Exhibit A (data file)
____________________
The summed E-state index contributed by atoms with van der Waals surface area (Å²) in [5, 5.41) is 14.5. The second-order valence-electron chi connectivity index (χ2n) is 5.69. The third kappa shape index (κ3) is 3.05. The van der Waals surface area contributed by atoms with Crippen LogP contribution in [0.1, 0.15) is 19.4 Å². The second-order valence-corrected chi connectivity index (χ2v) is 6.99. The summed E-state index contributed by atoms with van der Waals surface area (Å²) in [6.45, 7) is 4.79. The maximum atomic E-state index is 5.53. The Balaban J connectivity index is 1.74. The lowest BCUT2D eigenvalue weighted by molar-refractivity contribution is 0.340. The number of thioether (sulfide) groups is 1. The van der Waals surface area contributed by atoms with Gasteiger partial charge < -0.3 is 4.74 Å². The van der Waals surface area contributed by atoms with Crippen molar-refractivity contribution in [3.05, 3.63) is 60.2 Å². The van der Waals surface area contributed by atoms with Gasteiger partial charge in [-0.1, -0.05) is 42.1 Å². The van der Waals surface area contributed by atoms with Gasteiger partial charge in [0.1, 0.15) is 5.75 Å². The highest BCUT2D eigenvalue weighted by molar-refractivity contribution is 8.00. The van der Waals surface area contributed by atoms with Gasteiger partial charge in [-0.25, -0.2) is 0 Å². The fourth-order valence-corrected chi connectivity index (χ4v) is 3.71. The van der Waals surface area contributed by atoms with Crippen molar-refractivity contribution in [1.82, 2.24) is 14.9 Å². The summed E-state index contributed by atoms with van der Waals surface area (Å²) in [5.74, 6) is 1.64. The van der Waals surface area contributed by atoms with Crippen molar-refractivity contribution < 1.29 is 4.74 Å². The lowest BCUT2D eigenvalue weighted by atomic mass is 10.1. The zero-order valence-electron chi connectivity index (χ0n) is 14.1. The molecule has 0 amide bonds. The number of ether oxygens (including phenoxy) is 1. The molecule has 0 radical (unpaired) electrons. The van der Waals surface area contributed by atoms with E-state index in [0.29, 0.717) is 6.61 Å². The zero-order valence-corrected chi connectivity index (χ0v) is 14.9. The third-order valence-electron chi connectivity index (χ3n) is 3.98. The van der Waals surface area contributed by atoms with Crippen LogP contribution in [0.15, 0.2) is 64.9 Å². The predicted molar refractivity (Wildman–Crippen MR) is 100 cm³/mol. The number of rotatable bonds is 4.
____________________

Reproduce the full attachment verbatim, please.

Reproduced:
The summed E-state index contributed by atoms with van der Waals surface area (Å²) in [5, 5.41) is 14.5. The second-order valence-electron chi connectivity index (χ2n) is 5.69. The third kappa shape index (κ3) is 3.05. The van der Waals surface area contributed by atoms with Crippen LogP contribution in [0.1, 0.15) is 19.4 Å². The second-order valence-corrected chi connectivity index (χ2v) is 6.99. The summed E-state index contributed by atoms with van der Waals surface area (Å²) in [6.45, 7) is 4.79. The maximum atomic E-state index is 5.53. The Balaban J connectivity index is 1.74. The lowest BCUT2D eigenvalue weighted by molar-refractivity contribution is 0.340. The number of thioether (sulfide) groups is 1. The van der Waals surface area contributed by atoms with Gasteiger partial charge < -0.3 is 4.74 Å². The van der Waals surface area contributed by atoms with Crippen molar-refractivity contribution in [3.05, 3.63) is 60.2 Å². The van der Waals surface area contributed by atoms with Gasteiger partial charge in [-0.1, -0.05) is 42.1 Å². The van der Waals surface area contributed by atoms with Gasteiger partial charge in [0.1, 0.15) is 5.75 Å². The highest BCUT2D eigenvalue weighted by molar-refractivity contribution is 8.00. The van der Waals surface area contributed by atoms with Gasteiger partial charge in [-0.25, -0.2) is 0 Å². The fourth-order valence-corrected chi connectivity index (χ4v) is 3.71. The van der Waals surface area contributed by atoms with Crippen molar-refractivity contribution in [1.82, 2.24) is 14.9 Å². The summed E-state index contributed by atoms with van der Waals surface area (Å²) in [5.74, 6) is 1.64. The van der Waals surface area contributed by atoms with Crippen molar-refractivity contribution < 1.29 is 4.74 Å². The lowest BCUT2D eigenvalue weighted by atomic mass is 10.1. The zero-order valence-electron chi connectivity index (χ0n) is 14.1. The molecule has 0 amide bonds. The number of ether oxygens (including phenoxy) is 1. The molecule has 0 radical (unpaired) electrons. The van der Waals surface area contributed by atoms with E-state index in [0.29, 0.717) is 6.61 Å². The zero-order valence-corrected chi connectivity index (χ0v) is 14.9. The third-order valence-electron chi connectivity index (χ3n) is 3.98. The van der Waals surface area contributed by atoms with Crippen LogP contribution in [0.15, 0.2) is 64.9 Å². The predicted molar refractivity (Wildman–Crippen MR) is 100 cm³/mol. The number of rotatable bonds is 4.